Determining the “social cost” here means putting a dollar amount to the burden that results from pollution, such as greenhouses gases.
The social cost of carbon can even be used to calculate the real environmental cost of household appliances that have varying levels of efficiency.
The Obama administration is making a second attempt to institute it (as reported June 19 in the New York Times). Conservatives are calling it a “red herring”, saying that “social cost” calculations will be used to forestall energy projects like the Keystone XL pipeline. The EPA now says that US agencies – including the Sate Department – should use the Social Cost of Carbon in its decision-making. The Dept. of Transportation used the social cost of carbon in its decision to raise mileage standards. Appliance manufacturers are not so keen; consumer advocates say that it must benefit consumers before it should be applied.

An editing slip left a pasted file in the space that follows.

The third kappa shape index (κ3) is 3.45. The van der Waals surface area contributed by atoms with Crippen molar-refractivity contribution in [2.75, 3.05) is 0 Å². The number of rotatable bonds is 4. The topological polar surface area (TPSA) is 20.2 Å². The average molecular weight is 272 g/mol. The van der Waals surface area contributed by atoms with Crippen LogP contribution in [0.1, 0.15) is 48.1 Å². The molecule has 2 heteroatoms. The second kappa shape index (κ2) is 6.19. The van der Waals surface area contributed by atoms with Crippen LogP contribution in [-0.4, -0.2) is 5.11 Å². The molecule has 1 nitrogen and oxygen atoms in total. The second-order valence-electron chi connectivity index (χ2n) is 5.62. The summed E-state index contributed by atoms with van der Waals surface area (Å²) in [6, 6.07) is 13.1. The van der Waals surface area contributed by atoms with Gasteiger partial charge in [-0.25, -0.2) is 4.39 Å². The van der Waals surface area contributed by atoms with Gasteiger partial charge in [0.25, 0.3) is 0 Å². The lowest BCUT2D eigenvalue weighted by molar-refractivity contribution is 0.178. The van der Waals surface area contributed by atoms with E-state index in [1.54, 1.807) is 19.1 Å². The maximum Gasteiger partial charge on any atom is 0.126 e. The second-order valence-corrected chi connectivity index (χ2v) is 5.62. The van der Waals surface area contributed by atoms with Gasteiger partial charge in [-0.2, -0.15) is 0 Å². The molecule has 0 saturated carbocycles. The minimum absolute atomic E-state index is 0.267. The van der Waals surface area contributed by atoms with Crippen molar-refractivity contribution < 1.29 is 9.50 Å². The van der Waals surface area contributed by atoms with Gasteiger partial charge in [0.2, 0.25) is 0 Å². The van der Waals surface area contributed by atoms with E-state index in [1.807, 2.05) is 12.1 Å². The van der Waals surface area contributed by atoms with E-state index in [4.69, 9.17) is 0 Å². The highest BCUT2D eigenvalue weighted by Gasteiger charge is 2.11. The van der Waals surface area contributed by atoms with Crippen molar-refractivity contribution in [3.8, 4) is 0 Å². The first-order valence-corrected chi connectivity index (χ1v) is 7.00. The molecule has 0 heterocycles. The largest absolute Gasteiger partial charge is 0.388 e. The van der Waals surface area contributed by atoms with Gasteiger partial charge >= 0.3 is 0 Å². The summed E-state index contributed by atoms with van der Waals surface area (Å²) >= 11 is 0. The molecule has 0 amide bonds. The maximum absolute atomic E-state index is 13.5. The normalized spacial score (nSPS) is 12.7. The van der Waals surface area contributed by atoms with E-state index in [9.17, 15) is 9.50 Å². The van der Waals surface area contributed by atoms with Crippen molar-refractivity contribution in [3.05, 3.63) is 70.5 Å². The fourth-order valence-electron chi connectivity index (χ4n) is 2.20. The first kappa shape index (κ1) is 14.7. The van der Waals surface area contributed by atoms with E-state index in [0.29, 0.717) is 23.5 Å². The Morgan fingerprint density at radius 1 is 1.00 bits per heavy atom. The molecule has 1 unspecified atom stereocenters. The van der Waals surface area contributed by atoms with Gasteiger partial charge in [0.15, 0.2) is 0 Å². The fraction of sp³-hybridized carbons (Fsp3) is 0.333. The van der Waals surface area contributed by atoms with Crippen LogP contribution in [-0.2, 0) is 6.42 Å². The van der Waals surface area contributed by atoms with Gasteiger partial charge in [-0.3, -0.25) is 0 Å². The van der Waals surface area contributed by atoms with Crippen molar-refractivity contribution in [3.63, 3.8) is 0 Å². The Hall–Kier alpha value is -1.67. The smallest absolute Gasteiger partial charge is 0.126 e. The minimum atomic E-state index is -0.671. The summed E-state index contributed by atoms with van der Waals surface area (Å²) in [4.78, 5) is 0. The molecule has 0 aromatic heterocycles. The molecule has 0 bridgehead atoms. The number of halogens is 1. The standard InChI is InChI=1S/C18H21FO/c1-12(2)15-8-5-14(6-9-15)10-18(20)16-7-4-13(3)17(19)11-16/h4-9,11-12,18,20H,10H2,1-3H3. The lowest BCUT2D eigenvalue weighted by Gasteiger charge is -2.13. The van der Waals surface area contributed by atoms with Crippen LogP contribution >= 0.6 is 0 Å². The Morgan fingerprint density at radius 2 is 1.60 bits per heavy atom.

While there is disagreement over the use of the Social Cost of Carbon, this is a critical step toward actually accounting for the future costs of our actions today.